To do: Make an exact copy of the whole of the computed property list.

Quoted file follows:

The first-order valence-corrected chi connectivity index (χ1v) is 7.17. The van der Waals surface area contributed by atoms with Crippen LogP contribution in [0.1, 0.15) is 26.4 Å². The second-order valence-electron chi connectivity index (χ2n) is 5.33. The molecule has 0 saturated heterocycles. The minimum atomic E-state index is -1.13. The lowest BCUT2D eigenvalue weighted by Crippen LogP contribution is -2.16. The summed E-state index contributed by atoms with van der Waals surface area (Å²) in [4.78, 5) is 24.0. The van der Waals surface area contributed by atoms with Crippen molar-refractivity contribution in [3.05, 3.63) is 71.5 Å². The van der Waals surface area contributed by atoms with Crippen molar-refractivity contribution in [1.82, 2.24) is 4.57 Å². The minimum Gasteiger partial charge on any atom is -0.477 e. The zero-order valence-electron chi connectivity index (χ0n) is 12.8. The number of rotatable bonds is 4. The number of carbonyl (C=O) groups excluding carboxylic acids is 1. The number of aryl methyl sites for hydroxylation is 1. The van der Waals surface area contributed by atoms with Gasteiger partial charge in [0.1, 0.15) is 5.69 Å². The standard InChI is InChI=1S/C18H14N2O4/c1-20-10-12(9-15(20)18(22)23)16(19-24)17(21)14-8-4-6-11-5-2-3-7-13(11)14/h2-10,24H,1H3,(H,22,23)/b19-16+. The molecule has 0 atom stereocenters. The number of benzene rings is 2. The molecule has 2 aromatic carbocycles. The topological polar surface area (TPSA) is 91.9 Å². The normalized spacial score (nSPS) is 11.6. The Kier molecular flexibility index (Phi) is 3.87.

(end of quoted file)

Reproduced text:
The first-order valence-corrected chi connectivity index (χ1v) is 7.17. The van der Waals surface area contributed by atoms with Crippen LogP contribution in [0.1, 0.15) is 26.4 Å². The second-order valence-electron chi connectivity index (χ2n) is 5.33. The molecule has 0 saturated heterocycles. The minimum atomic E-state index is -1.13. The lowest BCUT2D eigenvalue weighted by Crippen LogP contribution is -2.16. The summed E-state index contributed by atoms with van der Waals surface area (Å²) in [4.78, 5) is 24.0. The van der Waals surface area contributed by atoms with Crippen molar-refractivity contribution in [3.05, 3.63) is 71.5 Å². The van der Waals surface area contributed by atoms with Crippen molar-refractivity contribution in [1.82, 2.24) is 4.57 Å². The minimum Gasteiger partial charge on any atom is -0.477 e. The zero-order valence-electron chi connectivity index (χ0n) is 12.8. The number of rotatable bonds is 4. The number of carbonyl (C=O) groups excluding carboxylic acids is 1. The number of aryl methyl sites for hydroxylation is 1. The van der Waals surface area contributed by atoms with Gasteiger partial charge in [0.1, 0.15) is 5.69 Å². The standard InChI is InChI=1S/C18H14N2O4/c1-20-10-12(9-15(20)18(22)23)16(19-24)17(21)14-8-4-6-11-5-2-3-7-13(11)14/h2-10,24H,1H3,(H,22,23)/b19-16+. The molecule has 0 atom stereocenters. The number of benzene rings is 2. The molecule has 2 aromatic carbocycles. The topological polar surface area (TPSA) is 91.9 Å². The normalized spacial score (nSPS) is 11.6. The Kier molecular flexibility index (Phi) is 3.87.